Flying has always been fraught with drama: Will your luggage arrive when you do? Will there be an unending wait to get through U.S. Customs on your return?

The drama continues, in new and different ways, but here are four important changes — three of them good, one annoying — that could affect your travel experience.

1. You and your luggage may arrive at your destination together. Mishandled baggage — consumers tend to call it “lost,” but this category is about bags that have temporarily lost their way — dropped to its lowest point last year since the Bureau of Transportation Statistics began tracking in 1987. For every 1,000 passengers, 2.7 had bags that went astray. The decline isn’t surprising, given that many people now carry on their luggage to avoid baggage fees. But there is also a concerted effort by the International Air Transport Association to encourage tracking among its 500 member airlines. Now it’s possible to track your bags using the American and Delta smartphone apps. Within the past year, Delta introduced RFID (radio frequency identification) technology that helps you track your bag. American has jumped on board, too.

2. Your way through airport security just got a little more complicated. Say hello to the new rule governing electronics at 10 U.S. airports (not including Kennedy or LaGuardia): You must take them out of your bag if they’re larger than a cellphone, the Transportation Security Administration has mandated. (This applies to those who do not have TSA Precheck, the expedited screening process.) The new Transportation Security Administration requirements mean big cameras, iPads (even the mini), e-readers and laptops must be out of your carry-on bag for screening and in a separate bin. Participating airports are Los Angeles, Idaho’s Boise, Colorado Springs, Detroit, Florida’s Fort Lauderdale-Hollywood, Boston’s Logan, Texas’ Lubbock, Puerto Rico’s San Juan, Las Vegas and Phoenix.

3. But security may be a little less complicated if you’re willing to pay a little more. Clear (clearme.com) is another pay-for-it program that helps you get through the airport security process faster (including select terminals at Kennedy and LaGuardia, as well as Citi Field and Yankee Stadium). It is not TSA Precheck, but complements that program, says David Cohen, its chief administrative officer. Using biometrics that it collects at airport enrollment kiosks (fingerprints, face, irises), it verifies your identity, speeding you past the TSA document checker (the person who looks at you and your license or whatever ID you’re using). You still must go through security.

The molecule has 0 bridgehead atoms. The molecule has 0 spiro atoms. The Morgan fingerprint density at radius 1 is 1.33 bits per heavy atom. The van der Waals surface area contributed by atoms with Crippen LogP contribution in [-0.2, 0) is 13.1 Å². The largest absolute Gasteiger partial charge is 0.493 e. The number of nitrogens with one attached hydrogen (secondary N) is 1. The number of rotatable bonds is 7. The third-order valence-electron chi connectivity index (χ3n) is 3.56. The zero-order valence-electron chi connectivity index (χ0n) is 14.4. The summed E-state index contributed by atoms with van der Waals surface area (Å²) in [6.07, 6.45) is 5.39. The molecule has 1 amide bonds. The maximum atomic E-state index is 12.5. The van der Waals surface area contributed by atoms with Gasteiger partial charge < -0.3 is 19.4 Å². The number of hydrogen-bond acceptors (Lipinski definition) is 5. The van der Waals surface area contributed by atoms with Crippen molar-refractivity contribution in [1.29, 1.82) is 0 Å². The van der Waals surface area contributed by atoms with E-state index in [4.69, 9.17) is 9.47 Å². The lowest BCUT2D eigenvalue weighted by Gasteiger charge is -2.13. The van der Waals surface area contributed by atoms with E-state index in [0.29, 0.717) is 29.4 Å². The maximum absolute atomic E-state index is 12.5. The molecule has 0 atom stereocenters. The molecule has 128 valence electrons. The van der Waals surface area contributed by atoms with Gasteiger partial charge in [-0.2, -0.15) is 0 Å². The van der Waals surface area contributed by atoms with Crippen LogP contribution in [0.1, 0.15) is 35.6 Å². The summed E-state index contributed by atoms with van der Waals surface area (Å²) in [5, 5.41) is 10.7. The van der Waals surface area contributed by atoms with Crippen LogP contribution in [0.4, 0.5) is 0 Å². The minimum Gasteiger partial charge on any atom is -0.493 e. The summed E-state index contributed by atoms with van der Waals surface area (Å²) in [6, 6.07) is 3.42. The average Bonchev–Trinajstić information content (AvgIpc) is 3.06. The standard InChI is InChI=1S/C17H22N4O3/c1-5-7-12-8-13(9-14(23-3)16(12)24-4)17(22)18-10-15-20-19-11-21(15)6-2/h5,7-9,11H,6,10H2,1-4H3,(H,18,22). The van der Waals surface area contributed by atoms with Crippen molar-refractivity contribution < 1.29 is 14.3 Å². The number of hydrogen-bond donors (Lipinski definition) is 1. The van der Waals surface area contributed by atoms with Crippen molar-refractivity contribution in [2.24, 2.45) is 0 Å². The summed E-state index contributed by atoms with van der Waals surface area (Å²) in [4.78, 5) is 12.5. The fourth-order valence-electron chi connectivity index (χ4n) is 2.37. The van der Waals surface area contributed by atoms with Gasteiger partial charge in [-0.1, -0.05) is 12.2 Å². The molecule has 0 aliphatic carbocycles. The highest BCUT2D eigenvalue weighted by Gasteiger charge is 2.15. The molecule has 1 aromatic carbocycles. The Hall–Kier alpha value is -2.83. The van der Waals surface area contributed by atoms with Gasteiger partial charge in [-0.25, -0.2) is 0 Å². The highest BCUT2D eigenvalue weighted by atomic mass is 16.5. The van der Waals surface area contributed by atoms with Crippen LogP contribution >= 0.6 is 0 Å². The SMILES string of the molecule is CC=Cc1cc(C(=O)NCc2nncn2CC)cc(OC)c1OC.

Clear isn’t in every airport, but you will find it in such places as Dallas; Denver; San Jose, California; San Francisco; Seattle and Washington, D.C.

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It costs $15 a month; the first month is free. For $50 you can add a family member; your children younger than 18 get it for free. If you’re a member of Delta SkyMiles loyalty program, it’s $99, and if you’re an elite flyer, $79. If you’re the top elite Delta flyer, it’s free. (Go to Delta’s Clear page for more info.)

4. Here’s an app that can save you time and won’t cost you a dime. It’s called Mobile Passport (mobilepassport.us), and it’s designed “to save people time at customs and passport control” when re-entering the United States, says Hans Miller, chief executive of developer and operator Airside Mobile.

It takes just four steps after downloading the free app (Apple or Android), and it involves entering your passport number, taking a selfie and setting up your profile. Then, when you return to the United States you use the “new trip section,” which includes the usual customs declarations questions. When you land, you hit send and, Miller says, you’ll have an encrypted QR code “that looks a lot like a mobile boarding pass.”

Once off the plane, you follow the signs for the Mobile Passport line, show your bar code and passport photo to an officer and maybe answer a question or two (such as how was your trip, or where were you born). In all, Miller says, it takes 17 seconds versus the usual 90 seconds — which makes it about five times faster.

Mobile Passport can be used at Kennedy and Newark airports, and 23 other U.S. locations, including the Port Everglades cruise ship port, and more than 2 million people have signed up for it.